The Trustees of Reservations (The Trustees) today announces the publication of a new book, Castle Hill on the Crane Estate, which provides an overview of the stunning Ipswich estate visited by thousands of people every year.
Set against the sapphire backdrop of the Atlantic Ocean, the book captures the spectacularly designed landscape of considerable size and beauty that is one of America’s great estates. This beautifully illustrated and practical guide provides the history and context of the stunning country estate of plumbing magnate Richard T. Crane, Jr. and his family, which is now owned and maintained by The Trustees and draws many thousands of visitors each year. It includes the house built by architect David Adler in 1928, with period furnishings, and marvelous natural landscapes and extensive gardens designed by some of the century’s most notable landscape architects.
“Castle Hill is one of The Trustees’ crown jewels in our treasure trove of 120 special places across the state, and we’re thrilled to see it captured so gorgeously in this wonderful new book,” said Trustees Director of the Crane Estate Peter Pinciaro. “Especially now with indoor tours unavailable due to COVID, this book is a fantastic way to experience the stunning beauty of Castle Hill in all its glory.”
Long before Castle Hill was developed by the English, the Agawam tribe of Native Americans occupied the land, which provided a rich source of fish, shellfish and game. When English settlers arrived in the 1600s, they farmed the saltmarsh hay, and the property remained a saltwater farm until the mid-nineteenth century. Beginning in the 1880s, J.B. Brown transformed Castle Hill Farm from an agricultural holding into a gentleman’s farm, improving roadways and plantings and renovating his modest farmhouse into a rambling, Shingle-style cottage that is now The Inn at Castle Hill.
After Crane purchased the property in 1910, Castle Hill came to exemplify a European-inspired country estate of the era, with its farm and estate buildings, designed grounds and gardens, and diverse natural areas. The first house built atop Castle Hill, an Italian Renaissance Revival villa designed by Shepley, Rutan and Coolidge, was razed and replaced in 1928 with the Great House, the 59-room Stuart-style mansion designed by architect David Adler that you see today.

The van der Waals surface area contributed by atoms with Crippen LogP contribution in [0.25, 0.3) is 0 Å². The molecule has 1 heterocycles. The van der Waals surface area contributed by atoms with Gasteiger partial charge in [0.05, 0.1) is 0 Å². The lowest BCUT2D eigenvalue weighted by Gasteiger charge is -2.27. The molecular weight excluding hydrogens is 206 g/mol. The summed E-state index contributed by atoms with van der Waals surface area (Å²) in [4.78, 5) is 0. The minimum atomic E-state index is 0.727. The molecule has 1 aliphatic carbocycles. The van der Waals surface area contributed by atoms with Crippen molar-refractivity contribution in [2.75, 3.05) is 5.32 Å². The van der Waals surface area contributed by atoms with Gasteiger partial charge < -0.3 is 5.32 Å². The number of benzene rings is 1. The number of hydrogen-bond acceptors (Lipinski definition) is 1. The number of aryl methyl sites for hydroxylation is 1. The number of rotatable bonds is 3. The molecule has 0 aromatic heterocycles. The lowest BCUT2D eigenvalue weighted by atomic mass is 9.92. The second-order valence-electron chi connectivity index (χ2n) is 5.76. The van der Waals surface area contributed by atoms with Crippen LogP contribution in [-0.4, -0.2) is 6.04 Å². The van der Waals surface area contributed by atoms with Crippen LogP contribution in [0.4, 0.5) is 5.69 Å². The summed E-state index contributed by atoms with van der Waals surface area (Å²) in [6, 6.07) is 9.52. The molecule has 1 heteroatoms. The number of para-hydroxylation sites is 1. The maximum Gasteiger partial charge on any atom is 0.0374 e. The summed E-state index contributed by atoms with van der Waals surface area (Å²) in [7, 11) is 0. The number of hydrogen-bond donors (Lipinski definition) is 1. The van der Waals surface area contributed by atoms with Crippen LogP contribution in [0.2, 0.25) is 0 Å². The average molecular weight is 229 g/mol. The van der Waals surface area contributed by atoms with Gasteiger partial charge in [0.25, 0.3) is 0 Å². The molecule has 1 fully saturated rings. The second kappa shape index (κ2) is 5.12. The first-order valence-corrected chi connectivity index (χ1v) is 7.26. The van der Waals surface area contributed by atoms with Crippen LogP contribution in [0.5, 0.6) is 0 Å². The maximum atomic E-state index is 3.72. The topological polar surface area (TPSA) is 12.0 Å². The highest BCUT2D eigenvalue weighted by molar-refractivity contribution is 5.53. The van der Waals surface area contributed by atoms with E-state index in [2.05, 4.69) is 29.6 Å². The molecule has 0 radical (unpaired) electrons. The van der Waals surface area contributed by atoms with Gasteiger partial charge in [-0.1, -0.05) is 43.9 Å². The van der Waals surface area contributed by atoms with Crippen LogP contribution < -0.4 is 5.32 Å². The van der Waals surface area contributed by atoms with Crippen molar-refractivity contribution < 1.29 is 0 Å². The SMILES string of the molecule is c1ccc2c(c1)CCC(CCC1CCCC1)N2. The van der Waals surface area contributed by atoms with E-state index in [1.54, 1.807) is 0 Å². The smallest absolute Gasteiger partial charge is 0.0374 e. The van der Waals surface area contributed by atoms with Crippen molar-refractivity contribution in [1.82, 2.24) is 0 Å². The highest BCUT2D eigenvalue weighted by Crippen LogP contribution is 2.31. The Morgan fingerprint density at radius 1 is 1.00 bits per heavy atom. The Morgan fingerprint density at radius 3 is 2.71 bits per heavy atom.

The book’s author, Anna Kasabian, is a freelance writer, journalist, and author of more than 15 books. Additional text and research was conducted by Susan Hill Dolan, Curator, Trustees Ipswich Properties, and Danielle Steinmann, Trustees Director of Visitor Interpretation. The staff of Castle Hill, the Trustees’ Archives and Research Center, and members of the Trustees marketing and curatorial staff also contributed to this project. The book was published with Scala Arts Publishers, Inc.
The 64-page, semi-soft cover book with front and back foldout leaves is 8” x 8” and is available for purchase by visiting https://shopthetrustees.org/. Also, those wishing to experience Castle Hill in person can do so by securing a reservation in advance on The Trustees’ website.
More about The Trustees
Founded by landscape architect Charles Eliot in 1891, The Trustees has, for 130 years, been a catalyst for important ideas, endeavors, and progress in Massachusetts. As a steward of distinctive and dynamic places of both historic and cultural value, The Trustees is the nation’s first preservation and conservation organization, and its landscapes and landmarks continue to inspire discussion, innovation, and action today as they did in the past. We are a nonprofit, supported by members, friends and donors and our 120 sites are destinations for residents, members, and visitors alike, welcoming millions of guests annually. www.thetrustees.org.